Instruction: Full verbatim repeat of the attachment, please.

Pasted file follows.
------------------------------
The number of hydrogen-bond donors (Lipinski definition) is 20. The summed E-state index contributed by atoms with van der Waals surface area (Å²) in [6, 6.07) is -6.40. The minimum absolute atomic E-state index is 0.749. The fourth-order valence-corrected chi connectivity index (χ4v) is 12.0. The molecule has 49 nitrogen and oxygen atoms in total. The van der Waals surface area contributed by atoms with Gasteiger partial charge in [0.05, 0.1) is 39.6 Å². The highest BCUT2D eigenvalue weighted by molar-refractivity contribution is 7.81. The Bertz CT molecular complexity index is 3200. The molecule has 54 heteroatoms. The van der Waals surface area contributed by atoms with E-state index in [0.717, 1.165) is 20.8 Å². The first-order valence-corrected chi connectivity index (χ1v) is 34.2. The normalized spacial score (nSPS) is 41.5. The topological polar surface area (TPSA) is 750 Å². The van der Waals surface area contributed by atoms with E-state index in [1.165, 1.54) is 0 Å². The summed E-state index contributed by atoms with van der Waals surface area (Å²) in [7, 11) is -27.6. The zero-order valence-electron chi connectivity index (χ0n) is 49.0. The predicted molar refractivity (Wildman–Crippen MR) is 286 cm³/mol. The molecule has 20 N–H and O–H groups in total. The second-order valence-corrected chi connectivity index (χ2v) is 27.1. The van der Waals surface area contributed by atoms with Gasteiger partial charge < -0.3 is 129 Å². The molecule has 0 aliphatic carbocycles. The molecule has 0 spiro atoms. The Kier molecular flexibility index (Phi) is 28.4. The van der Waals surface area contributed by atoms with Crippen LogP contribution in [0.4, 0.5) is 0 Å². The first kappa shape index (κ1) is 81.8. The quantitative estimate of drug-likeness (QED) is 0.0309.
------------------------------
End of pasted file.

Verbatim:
The number of hydrogen-bond donors (Lipinski definition) is 20. The summed E-state index contributed by atoms with van der Waals surface area (Å²) in [6, 6.07) is -6.40. The minimum absolute atomic E-state index is 0.749. The fourth-order valence-corrected chi connectivity index (χ4v) is 12.0. The molecule has 49 nitrogen and oxygen atoms in total. The van der Waals surface area contributed by atoms with Gasteiger partial charge in [0.05, 0.1) is 39.6 Å². The highest BCUT2D eigenvalue weighted by molar-refractivity contribution is 7.81. The Bertz CT molecular complexity index is 3200. The molecule has 54 heteroatoms. The van der Waals surface area contributed by atoms with E-state index in [0.717, 1.165) is 20.8 Å². The first-order valence-corrected chi connectivity index (χ1v) is 34.2. The normalized spacial score (nSPS) is 41.5. The topological polar surface area (TPSA) is 750 Å². The van der Waals surface area contributed by atoms with E-state index in [1.165, 1.54) is 0 Å². The summed E-state index contributed by atoms with van der Waals surface area (Å²) in [7, 11) is -27.6. The zero-order valence-electron chi connectivity index (χ0n) is 49.0. The predicted molar refractivity (Wildman–Crippen MR) is 286 cm³/mol. The molecule has 20 N–H and O–H groups in total. The second-order valence-corrected chi connectivity index (χ2v) is 27.1. The van der Waals surface area contributed by atoms with Gasteiger partial charge < -0.3 is 129 Å². The molecule has 0 aliphatic carbocycles. The molecule has 0 spiro atoms. The Kier molecular flexibility index (Phi) is 28.4. The van der Waals surface area contributed by atoms with Crippen LogP contribution in [0.4, 0.5) is 0 Å². The first kappa shape index (κ1) is 81.8. The quantitative estimate of drug-likeness (QED) is 0.0309.